The world's only 'no-fuel' solar-powered aircraft 'Solar Impulse-2' landed in Varanasi on Wednesday evening. It took off from Ahmedabad after a two-hour delay yesterday morning. The plane and crew had a week's stopover in the city. It took little over 13 hours to reach Varanasi. This is the only stretch it flew in India on its world tour.
But the aircraft's flight to Varanasi ran into controversy. Swiss Ambassador to India Linus Von Castelmur said on Wednesday night that the Solar Impulse wanted to fly over the ghat and have a helicopter alongside to shoot images of it and the ghats but was denied permission due to security reasons. "We didn't get permits to have a helicopter flying over the airports and the ghats. It was the central government's decision. It's once again a pity but sometimes bureaucrats are not very open minded," the envoy told NDTV. The decision was reportedly taken by the the regulator Director General or Civil Aviation (DGCA).
Earlier, the delay in take-off from Ahmedabad was live-tweeted by the solar impulse team, which recorded its unhappiness with pilot and co-founder Bernard Piccard's struggle with customs and immigration clearance.
The team - which had to put off its departure from Ahmedabad twice due to bad weather since Sunday - tweeted appeals for help, pictures, pithy posts and even its version of John Lennon's 'Imagine' as Mr Piccard attempted to get necessary stamps on his passport this morning.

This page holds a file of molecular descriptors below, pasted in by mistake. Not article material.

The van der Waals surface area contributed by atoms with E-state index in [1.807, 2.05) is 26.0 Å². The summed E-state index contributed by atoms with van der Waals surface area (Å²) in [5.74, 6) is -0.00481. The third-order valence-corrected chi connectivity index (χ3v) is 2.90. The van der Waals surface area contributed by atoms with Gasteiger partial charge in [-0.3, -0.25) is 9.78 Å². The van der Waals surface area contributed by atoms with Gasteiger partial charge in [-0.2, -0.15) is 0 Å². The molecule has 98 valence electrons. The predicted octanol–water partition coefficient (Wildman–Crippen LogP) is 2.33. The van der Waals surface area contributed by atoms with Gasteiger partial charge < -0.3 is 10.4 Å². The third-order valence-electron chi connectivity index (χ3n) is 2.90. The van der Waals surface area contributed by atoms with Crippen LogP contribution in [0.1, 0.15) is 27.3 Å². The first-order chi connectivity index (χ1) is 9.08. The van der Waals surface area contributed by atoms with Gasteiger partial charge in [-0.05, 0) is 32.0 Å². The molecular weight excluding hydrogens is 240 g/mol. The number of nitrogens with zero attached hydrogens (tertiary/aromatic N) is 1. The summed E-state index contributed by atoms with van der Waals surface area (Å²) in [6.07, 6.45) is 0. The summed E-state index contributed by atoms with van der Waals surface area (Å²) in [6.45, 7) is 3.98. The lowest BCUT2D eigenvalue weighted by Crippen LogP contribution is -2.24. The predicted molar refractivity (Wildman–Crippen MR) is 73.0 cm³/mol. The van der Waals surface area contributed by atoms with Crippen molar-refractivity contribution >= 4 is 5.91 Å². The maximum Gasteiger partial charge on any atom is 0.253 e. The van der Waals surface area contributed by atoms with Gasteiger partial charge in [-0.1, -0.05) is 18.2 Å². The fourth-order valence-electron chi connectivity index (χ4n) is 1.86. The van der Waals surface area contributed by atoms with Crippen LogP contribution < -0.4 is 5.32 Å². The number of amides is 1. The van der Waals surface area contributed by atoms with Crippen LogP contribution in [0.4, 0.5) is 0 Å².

As Twitter overflowed with criticism of bureaucratic and government functioning in the country, sources in the Home Ministry said that Mr Piccard, who flew the solar plane into Ahmedabad from Muscat last week, had moved out of the airport area without getting immigration and customs clearances when he landed.
The government also pointed to what it calls its goodwill gesture of waiving Rs. 50 lakh in parking and airport charges for the plane for this extended stopover in Ahmedabad.
The single-seat plane, which was to leave Ahmedabad at 5.40 am on Wednesday, took off after 7 am, and was flown by a second pilot and co-founder Andre Borschberg, whose papers, sources said, were in order.
He was welcomed at the airport by an Army band and gifted a pink pagdi. Speaking to NDTV at the airport he said, "I came to Varanasi many years ago and was very fascinated. I wanted to come here because of its spiritual dimension which is part of what we are doing."